- 10 Sep 20
The Galway singer-songwriter Niamh Regan has released her debut album: a captivating collection of emotion and dreamy melodies that draws the listener into feeling as deeply as she does...
Armed with an utterly entrancing timbre and dreamy contemporary folk melodies, on Hemet, Niamh Regan crafts a powerful journey through the trials and tribulations of growing up and finding her place in the world.
Though firmly grounded in her own experiencers, across a period of rapid change in her life, the poetic imagery crafted by Regan makes her work feel universal.
In this way, Hemet becomes a beautiful display of Regan’s core talent as a songwriter, that's buoyed by additional layers of production and collaboration, which effectively amplify her powerful rendering of emotion.
Captivating acoustic guitar and piano provide much of the record’s musical landscape, with intricately layered, yet low-key instrumentals painting vivid pictures of sadness, hope and everything in between. But the real impact comes from her colourful vocals. Regan’s warm timbre is at the forefront of each track, every shift in tone dripping with vulnerability and emotion.
The songs serve as vignettes of a sort, telling stories about a variety of characters drifting through life. Mild ambiguities leave interpretation finally to the listener, with the lyrics potentially taking on a whole different meaning, depending on your personal experiences. Her ability to portray a raw narrative that begs the listener to experience emotions as deeply as she does underlines her ability as a writer, and in many cases a poet as well.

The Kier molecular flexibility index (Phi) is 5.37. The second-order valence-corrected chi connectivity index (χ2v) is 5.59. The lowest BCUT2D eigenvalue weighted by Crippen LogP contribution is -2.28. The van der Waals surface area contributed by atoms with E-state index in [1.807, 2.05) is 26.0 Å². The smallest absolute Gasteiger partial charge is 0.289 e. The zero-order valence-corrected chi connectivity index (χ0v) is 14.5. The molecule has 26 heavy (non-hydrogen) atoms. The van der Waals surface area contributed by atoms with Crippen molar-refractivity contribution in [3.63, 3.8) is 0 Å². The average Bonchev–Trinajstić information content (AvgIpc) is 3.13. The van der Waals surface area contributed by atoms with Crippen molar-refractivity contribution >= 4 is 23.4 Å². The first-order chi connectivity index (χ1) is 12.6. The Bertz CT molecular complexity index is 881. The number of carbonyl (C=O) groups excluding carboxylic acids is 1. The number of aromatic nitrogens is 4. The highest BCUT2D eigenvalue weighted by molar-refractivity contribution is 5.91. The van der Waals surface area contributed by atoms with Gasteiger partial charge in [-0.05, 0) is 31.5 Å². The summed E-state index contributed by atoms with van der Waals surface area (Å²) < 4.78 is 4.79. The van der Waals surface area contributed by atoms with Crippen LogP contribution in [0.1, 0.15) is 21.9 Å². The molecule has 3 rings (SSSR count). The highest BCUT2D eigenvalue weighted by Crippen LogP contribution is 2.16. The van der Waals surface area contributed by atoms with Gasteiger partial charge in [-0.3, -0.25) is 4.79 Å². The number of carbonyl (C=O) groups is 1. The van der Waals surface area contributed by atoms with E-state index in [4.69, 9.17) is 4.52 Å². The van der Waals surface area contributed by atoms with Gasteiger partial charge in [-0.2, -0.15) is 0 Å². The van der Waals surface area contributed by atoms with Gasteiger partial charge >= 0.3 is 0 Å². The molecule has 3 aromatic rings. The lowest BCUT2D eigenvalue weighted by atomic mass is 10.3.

Two tracks in particular – ‘Save the Day’ and ‘Ode to Youth’ – show a new side to Regan’s songwriting, shifting away from folk conventions with a hefty injection of energetic indie-rock. ‘Save the Day’ enjoins the themes of regret and confusion explored elsewhere on the record, but steady percussion and driving electric guitar infuse a sense of optimism here, turning the message of “I wish I could save the day, but I can’t” into one of acceptance rather than wishful thinking.
'Ode to Youth' is the closest Niamh has come to a pop track, chugging along on a steady beat and incorporating twinkling synths reminiscent – almost! – of a more introverted LCD Soundsystem. On both occasions, the variation in genre that these two tracks provide comes at a perfect moment, leavening the build-up of more somber tones.
‘Sweetest Drop’ sees Regan exploring both ethereal folk sounds and a darker, bluesier tone with a unique song structure that reaches its sonic peak in the middle of the track, before a satisfying de-crescendo. It’s both calming and intense, amplifying the contrasting emotions of the lyrics.
Closer ‘She’ is a rework of the single released four years ago, a clever choice in that it showcases her growth as an artist, its sweet sound bringing the album to an end with a reminder of her origins.
i>Hemet is a stunning debut from the Galway singer-songwriter. Her potential to be a future mainstay of the Irish music scene is clear. But, for now, Hemet stands on a pedestal of its own as uniquely, unmistakably the work of Niamh Regan. It’s a perfect record for a mid-morning cup of tea on a calm day, or a late-night moment of self-reflection about the wonderfully messy experience of life.